AN AGREEMENT with the site owner could see an "environmental disaster" finally removed from Lathalmond, near Kelty.

The Scottish Environment Protection Agency (SEPA) held "very constructive talks" with Trans-Britannia Ltd last week about clearing the 30-feet high rubbish dump containing around 7,000 tonnes of old carpets and plasterboard.

It's been an eyesore at the M90 Commerce Park for years but estimated clear-up costs of £1 million have prevented any action as no-one wants to foot the bill, with the site owner blaming the tenant for the tip.

Businessman Ramesh Dewan, who runs Trans-Britannia, felt he was “very much the victim here” but his firm have now agreed to provide a costed plan to SEPA by the end of January, considering a range of options for recycling or land-filling the waste.

The environment watchdog's Peter Finnie added: "SEPA will review the plan once received and then explore with public sector partners how clearance of the site might be facilitated, working collaboratively."

He added that there were a number of options both sides could look at.

Mid Scotland and Fife MSP Alex Rowley said: "This is progress and progress is always to be welcomed. However, we need to see a timeline being put on getting this site cleaned up.

"I am trying to firm up a visit to the site from the minister as we cannot allow the matter to drag on and on as it has been doing."

Earlier this month, environment minister Mairi Gougeon MSP said taxpayers shouldn't have to foot the clean-up costs and the landowner was responsible for removing the "environmental disaster".

However, the law firm representing Mr Dewan has previously disputed this and said he had already "sustained losses in excess of £1m as a result" of the tenant dumping waste on his land.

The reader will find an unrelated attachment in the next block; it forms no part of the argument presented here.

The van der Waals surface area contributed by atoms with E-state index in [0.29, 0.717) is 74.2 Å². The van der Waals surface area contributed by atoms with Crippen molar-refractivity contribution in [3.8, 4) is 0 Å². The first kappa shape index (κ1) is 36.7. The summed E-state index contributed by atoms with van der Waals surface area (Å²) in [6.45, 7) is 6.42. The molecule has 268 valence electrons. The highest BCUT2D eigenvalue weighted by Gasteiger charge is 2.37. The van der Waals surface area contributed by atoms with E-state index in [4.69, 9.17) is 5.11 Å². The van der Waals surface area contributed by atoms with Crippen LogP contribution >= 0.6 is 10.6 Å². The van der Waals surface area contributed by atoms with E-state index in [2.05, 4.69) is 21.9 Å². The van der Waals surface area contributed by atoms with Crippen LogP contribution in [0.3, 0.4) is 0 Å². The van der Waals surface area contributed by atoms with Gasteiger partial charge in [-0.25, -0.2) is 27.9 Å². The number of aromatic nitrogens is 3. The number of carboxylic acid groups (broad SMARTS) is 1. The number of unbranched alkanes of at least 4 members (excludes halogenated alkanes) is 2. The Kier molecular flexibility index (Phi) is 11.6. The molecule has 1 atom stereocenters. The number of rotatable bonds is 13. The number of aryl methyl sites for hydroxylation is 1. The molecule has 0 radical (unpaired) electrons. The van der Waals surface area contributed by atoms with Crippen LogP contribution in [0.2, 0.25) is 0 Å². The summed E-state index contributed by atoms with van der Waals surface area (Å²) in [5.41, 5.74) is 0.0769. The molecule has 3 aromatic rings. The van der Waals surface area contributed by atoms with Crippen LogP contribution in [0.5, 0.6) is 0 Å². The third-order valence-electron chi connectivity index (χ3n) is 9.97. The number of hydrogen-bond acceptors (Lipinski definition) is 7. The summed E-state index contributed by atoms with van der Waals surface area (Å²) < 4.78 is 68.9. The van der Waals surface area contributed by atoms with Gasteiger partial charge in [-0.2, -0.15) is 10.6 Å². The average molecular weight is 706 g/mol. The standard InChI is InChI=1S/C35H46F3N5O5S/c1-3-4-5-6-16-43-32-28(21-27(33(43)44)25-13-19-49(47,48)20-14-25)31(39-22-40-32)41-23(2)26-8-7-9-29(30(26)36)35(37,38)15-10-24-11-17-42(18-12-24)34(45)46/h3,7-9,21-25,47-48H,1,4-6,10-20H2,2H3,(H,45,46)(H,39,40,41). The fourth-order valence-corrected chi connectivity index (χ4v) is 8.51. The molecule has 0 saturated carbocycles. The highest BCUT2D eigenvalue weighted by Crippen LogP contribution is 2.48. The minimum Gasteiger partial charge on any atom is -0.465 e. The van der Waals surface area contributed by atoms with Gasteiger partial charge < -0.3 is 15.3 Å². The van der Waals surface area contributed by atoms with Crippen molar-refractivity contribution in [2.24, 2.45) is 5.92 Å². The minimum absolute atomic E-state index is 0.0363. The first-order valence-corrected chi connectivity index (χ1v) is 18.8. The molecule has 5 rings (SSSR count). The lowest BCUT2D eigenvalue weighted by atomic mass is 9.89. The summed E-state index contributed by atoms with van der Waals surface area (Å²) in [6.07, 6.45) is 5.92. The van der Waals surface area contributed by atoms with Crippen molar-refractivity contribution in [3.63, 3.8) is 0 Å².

He also raised an unsuccessful court action against the council for the estimated £1m clear-up costs earlier this year.

In 2010, Mr Dewan leased the site to First Option Services Ltd, a waste management company that specialised in recycling materials including carpets, plastics and plasterboard.

Fife Council was one of their main clients.

Around the Spring of 2012, First Option breached their permit and the two men in charge, Michael Hope and James Winters, were prosecuted.

They received community payback orders at Dunfermline Sheriff Court in June 2016 after admitting keeping controlled waste – approximately 3,500 tonnes of waste carpet and 3,500 tonnes of waste plasterboard – in a manner likely to cause pollution of the environment or harm to human health.

They were not ordered to clear the huge pile of rubbish as part of their sentence.

Mr Rowley had argued in September that, as Fife Council was one of the "largest contributors", they should take their share of the responsibility for the clean-up.

Dunfermline and West Fife MP Douglas Chapman said: “This is the first real progress we have seen on getting this eyesore cleaned up after years of stalemate and I think we can put this down as a win for the constituency.

“Having visited the site myself, I've witnessed the danger it poses to the environment and to the people who work there.

"The site is close to the Scottish Vintage Bus Museum and I would imagine visitors would not take too kindly having to pass this rubbish site on their way."

Mr Finnie said that Trans-Britannia had also experienced "issues" at other units it owned at Lathalmond and said a successful prosecution had taken place against an organisation that had dumped tyres.

The firm had "found a disposal route for these tyres and proactively cleared the relevant unit".